By Marie McCullough

The Philadelphia Inquirer

Health authorities in Canada and the Netherlands have announced plans to suspend sales of rough-surfaced breast implants that are tied to a rare form of lymphoma.

The actions came just days after France became the first country to ban sales of numerous brands of textured and polyurethane-coated implants — and a week after U.S. Food and Drug Administration advisers rejected the idea of sales restrictions.

Health Canada is suspending sales of Allergan’s Biocell brand of textured implants because 24 out of 28 confirmed reports of the cancer in that county involved Biocell. The malignancy is technically called breast implant-associated anaplastic large cell lymphoma, or BI-ALCL.

“To protect Canadians from the rare but serious risk of BI-ALCL, Health Canada is advising Allergan that the department intends to suspend its licenses for Biocell as a precautionary measure,” Health Canada said Thursday.

The release said Allergan had been asked to provide new evidence of safety within 15 days. If a “satisfactory response” is not received by then, Biocell will be ordered off the market.

Allergan emailed that it “intends to respond within the deadline provided by Health Canada. Similarly, the company is evaluating a request made by Dutch regulators to local surgeons that they temporarily suspend use of Biocell textured breast implants.”

In December, Allergan halted sales and withdrew inventory of textured implants in European markets after the French agency that oversees medical devices in the European Union suspended its approval, called a CE mark.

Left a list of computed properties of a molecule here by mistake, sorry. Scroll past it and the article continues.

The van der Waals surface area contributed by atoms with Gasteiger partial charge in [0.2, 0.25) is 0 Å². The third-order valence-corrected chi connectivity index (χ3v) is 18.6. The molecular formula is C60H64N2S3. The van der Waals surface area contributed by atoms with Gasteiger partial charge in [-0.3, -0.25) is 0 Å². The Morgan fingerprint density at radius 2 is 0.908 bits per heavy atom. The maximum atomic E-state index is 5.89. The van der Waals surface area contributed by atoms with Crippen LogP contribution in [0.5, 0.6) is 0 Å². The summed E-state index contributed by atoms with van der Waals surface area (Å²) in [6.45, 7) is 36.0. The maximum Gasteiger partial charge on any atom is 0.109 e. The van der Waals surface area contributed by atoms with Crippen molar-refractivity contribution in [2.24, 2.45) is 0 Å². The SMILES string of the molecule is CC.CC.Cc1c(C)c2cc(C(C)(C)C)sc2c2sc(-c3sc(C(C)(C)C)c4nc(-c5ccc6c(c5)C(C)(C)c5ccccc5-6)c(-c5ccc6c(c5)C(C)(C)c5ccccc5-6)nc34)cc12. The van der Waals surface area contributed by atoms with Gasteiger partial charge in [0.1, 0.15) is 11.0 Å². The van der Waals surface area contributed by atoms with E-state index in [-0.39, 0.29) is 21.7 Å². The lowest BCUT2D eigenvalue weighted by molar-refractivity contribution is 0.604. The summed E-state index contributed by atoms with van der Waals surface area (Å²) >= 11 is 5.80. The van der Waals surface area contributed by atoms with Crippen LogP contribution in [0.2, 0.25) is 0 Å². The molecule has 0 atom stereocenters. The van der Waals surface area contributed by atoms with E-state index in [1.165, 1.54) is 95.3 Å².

In the Netherlands, Health Minister Bruno Bruins sent a letter Thursday to Parliament explaining that he was temporarily asking plastic surgeons to stop using textured products while regulators do their own safety assessment, due by May.

Depending on the results of that assessment, “further appropriate measures will be taken,” Bruins wrote.

Implant-related lymphoma is a recently recognized cancer of the immune system that is caused by implants used for cosmetic and reconstructive surgeries. The scientific consensus is that implants with roughened surfaces — not smooth ones — cause the disease, and the risk increases with highly textured brands.

Since the first report of implant lymphoma in 1997, almost 700 cases and 17 deaths have been tallied worldwide, including 270 cases and nine deaths in the United States, according to the latest count from the American Society of Plastic Surgeons.

Late last month, an FDA advisory panel revisited the issue of implant safety, spending two days hearing from manufacturers, researchers, plastic surgeons and scores of women who say they suffer from autoimmune problems, now referred to as “implant illness.” The panel endorsed a stronger informed-consent process for women getting the devices, but did not support banning any textured brands.